If you’re not sure what FAM stands for, it’s probably because–in the realm of pregnancy prevention–hormonal methods are at the top of list for usage and reliability. Most women are advised to use long-term contraceptives, and because there are a number of cost-effective products and assistance programs available, alternatives to hormonal prevention aren’t even mentioned.

SEE ALSO: Remote-controlled…birth control?

There is a growing movement of women, however, who have opted to prevent pregnancy through FAM, otherwise known as fertility awareness methods. These women either can’t be on hormonal options or don’t like the potential side-effects hormonal prevention can cause, and because of this they take matters into their own hands, trusting their body to warn them when pregnancy is a possibility.

“I can’t afford to get pregnant,” 25-year-old Aisha Mukooza told CNN. “I have my thermometer under my pillow. I take it, and then take the reading and put it in Kindara. The temp, when I ovulate, it rises.”

Kindara is an app used on smart phones or other devices to monitor certain body functions in an attempt to predict when a woman is most likely to become pregnant. Apps like Kindara are simply the latest technology for FAM, but this form of pregnancy prevention has been around for decades.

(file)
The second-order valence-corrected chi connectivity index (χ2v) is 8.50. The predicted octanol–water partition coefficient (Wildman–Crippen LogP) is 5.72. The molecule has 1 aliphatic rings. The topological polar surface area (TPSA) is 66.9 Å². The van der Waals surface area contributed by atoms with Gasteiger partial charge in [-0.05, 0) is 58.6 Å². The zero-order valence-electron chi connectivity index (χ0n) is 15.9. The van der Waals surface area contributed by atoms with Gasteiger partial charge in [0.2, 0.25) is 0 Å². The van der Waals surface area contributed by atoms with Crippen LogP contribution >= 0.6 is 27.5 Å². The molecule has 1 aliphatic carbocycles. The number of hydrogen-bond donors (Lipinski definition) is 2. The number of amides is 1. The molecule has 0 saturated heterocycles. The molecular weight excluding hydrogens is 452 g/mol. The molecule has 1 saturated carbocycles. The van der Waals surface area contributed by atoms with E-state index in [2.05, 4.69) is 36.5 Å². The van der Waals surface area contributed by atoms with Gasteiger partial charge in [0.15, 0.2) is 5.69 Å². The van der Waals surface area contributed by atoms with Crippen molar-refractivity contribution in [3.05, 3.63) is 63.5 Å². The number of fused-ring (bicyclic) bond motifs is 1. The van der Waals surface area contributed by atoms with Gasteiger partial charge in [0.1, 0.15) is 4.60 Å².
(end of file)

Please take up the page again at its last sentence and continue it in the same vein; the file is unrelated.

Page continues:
Materials from Planned Parenthood explain FAM, also known as natural family planning, is simply a way to track ovulation. “FAMs work by keeping sperm out of the vagina in the days near ovulation, when a woman is most fertile — most likely to become pregnant,” stated the organization. “To prevent pregnancy, women can abstain from vaginal intercourse on their fertile days. Or they can use withdrawal, a condom, a sponge, a diaphragm, or a cap on those days. Or they may enjoy other kinds of sexual activity instead of vaginal intercourse on their fertile days.”

Pregnancies aren't always expected
Even miscalculating one day using FAM can result in a pregnancy. (Shutterstock)

For FAM to be successful, a woman must become well-versed in her monthly cycle. This means not only knowing when ovulation is about to occur, but understanding how the egg and sperm interact within the body. For example, an egg lives for approximately 6 days after ovulation, and sperm can survive in the female for approximately 6 days as well. This means, generally speaking, there is a 7-day window of optimal fertility for a woman. Unfortunately, ovulation patterns can be unpredictable and not every woman is the same when it comes to her cycle. Some eggs may live longer than others, which is why FAM isn’t a fool-proof method.

In fact, the Centers for Disease Control (CDC) and the American College of Obstetricians and Gynecologists indicate FAM is the least effective method of birth control available.

SEE ALSO: IUDs recommended as birth control of choice for girls

“You hear about 25 percent, 1 in 4, who use it correctly can expect to get to get pregnant.” Dr. Nathaniel DeNicola, an OBGYN with the University of Pennsylvania Health System, told CNN.

Other experts feel FAM is more successful, but caution that even one miscalculated day can result in an unintended pregnancy.  This is the primary reason FAM is not more widespread or recommended by medical professionals. The individual using FAM must be 100 percent committed to doing it everyday without fail or it will not be a reliable birth control method.

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The post Are more women opting for ‘FAM’ pregnancy prevention? appeared first on Voxxi.